I apologize for not putting up a post last week. Without getting too deep into the personal space, life intervened.
Anyway: Back to Science!
At least one of my two readers may remember the series I did on Biological Revolutions. You may recall one I did on the transition of proto-life-as-we-know-it to the prokaryotes (See here.) and the rise of the eukaryotes. (See here.) From there I talked about when multicellularity occurred. (See here.) I made a leap then to neurozoans: animals who had differentiated a system of “perception” of the world that allowed integrated responses. (See here.)
Now I left out many other Biological Revolutions in that series. One of which was the development of, well, development.
Organism development is the process by which a proto-organism, such as a zygote, develops into a larva and eventually into an adult. The core of this process is the development of an embryo, termed embryogenesis. Since an embryo is a proto-organism that is pre-directed towards developing into a larva, this is clearly the first step.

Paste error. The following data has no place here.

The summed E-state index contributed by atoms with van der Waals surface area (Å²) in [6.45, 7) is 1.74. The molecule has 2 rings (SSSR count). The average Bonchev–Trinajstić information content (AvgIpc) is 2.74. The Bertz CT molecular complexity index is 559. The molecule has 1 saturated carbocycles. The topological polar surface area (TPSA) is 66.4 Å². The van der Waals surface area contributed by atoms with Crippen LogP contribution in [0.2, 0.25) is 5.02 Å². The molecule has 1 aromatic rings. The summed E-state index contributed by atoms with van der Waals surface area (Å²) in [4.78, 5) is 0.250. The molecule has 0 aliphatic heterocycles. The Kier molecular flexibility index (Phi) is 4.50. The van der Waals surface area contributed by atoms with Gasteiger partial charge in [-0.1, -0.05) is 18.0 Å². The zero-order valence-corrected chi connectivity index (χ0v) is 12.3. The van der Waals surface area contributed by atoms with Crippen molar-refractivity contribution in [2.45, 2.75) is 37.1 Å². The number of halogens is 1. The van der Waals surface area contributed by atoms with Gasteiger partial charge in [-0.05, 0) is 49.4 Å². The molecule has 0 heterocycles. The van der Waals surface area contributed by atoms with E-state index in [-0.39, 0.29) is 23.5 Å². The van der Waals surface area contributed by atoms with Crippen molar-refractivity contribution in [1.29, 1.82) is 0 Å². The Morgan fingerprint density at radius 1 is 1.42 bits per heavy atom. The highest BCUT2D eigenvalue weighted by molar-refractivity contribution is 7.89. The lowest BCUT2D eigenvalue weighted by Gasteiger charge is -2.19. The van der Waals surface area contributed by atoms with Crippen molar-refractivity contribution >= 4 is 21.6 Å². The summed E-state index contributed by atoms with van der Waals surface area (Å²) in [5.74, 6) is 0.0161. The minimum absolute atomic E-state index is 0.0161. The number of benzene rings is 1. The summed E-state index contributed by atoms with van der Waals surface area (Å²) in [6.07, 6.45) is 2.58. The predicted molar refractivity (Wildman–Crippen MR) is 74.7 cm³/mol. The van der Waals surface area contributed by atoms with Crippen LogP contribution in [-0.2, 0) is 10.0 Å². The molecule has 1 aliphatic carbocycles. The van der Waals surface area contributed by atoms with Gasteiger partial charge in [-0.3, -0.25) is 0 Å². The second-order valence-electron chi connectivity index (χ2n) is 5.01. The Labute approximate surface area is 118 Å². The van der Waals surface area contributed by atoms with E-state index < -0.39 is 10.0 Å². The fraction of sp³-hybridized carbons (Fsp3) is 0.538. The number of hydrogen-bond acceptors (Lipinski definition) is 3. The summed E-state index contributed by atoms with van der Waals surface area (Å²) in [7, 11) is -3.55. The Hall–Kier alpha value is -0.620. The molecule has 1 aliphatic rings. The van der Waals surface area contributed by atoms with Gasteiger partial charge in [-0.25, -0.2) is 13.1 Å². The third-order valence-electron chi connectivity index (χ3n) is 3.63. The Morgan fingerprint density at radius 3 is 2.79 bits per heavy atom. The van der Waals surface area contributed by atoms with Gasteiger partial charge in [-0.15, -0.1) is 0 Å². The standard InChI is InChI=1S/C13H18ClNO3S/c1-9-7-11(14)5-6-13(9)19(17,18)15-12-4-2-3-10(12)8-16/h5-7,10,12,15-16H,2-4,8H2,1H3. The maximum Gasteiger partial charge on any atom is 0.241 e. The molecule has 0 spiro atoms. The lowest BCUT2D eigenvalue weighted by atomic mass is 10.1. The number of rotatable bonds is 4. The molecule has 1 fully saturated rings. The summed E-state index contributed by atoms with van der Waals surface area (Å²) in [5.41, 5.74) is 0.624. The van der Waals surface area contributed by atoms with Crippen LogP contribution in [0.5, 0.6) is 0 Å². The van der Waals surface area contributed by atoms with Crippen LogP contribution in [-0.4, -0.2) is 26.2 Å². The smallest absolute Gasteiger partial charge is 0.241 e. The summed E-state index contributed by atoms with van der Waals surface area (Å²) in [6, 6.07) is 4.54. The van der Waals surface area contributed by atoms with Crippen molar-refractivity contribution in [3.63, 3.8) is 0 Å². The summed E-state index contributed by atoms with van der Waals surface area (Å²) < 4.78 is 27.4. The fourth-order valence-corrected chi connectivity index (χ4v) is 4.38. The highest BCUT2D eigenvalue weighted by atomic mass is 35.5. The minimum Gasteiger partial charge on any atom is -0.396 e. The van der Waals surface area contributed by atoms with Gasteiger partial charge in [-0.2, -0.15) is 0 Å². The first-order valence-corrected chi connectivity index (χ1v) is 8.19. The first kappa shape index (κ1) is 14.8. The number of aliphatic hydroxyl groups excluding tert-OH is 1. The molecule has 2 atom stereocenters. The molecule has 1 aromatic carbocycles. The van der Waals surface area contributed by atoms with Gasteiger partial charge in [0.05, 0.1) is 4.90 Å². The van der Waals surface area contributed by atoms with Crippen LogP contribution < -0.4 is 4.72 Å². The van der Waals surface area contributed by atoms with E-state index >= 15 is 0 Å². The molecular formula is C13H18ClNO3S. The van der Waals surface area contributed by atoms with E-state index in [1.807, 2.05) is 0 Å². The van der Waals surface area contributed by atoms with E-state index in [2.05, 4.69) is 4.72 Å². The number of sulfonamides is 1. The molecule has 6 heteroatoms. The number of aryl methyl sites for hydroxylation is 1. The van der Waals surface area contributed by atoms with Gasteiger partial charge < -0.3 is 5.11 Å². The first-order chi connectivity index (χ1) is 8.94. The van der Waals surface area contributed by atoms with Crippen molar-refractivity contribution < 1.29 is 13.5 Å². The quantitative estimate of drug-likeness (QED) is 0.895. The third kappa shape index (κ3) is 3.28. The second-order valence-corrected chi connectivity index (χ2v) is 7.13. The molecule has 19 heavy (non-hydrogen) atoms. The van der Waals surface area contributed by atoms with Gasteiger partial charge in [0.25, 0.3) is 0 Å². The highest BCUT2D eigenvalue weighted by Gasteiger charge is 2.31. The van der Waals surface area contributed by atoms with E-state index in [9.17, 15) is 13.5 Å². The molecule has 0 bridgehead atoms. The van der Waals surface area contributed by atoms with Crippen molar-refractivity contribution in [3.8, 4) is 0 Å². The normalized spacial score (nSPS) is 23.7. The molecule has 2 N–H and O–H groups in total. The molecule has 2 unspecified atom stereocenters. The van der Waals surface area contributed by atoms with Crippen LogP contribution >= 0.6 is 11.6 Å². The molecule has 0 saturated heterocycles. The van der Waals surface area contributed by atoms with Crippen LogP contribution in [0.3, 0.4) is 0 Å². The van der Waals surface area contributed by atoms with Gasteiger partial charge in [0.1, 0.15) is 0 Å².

Most embryos begin as a zygote: an egg fertilized by sperm. Some embryos begin via parthenogenesis, in animals this starts asexual development from an unfertilized egg. The egg spontaneously doubles so that it resembles a zygote and development proceeds from there. This is called psuedogamy. There is a similar process in plants where pollination is required to get the ball rolling but the DNA of the pollen has no role in the developing embryo.
Regardless, once we have the moral equivalent of a zygote the process proceeds with the “goal” of a target embryo that can then continue to a larval or adult form.
When you think about it, embryogenesis is really, really strange. It starts with a single cell that looks not much different from a single celled organism. But it is programmed very differently. The zygote is packed with special proteins that are intended to shepherd the first few divisions of the cell into a multicellular collection of cells. There’s a terrific experiment that one can do with frog eggs (I did this in college.) where you wait for the egg to do its first division and then carefully separate those two cells. Each of the two cells will then develop independently into a separate (and largely identical) frog.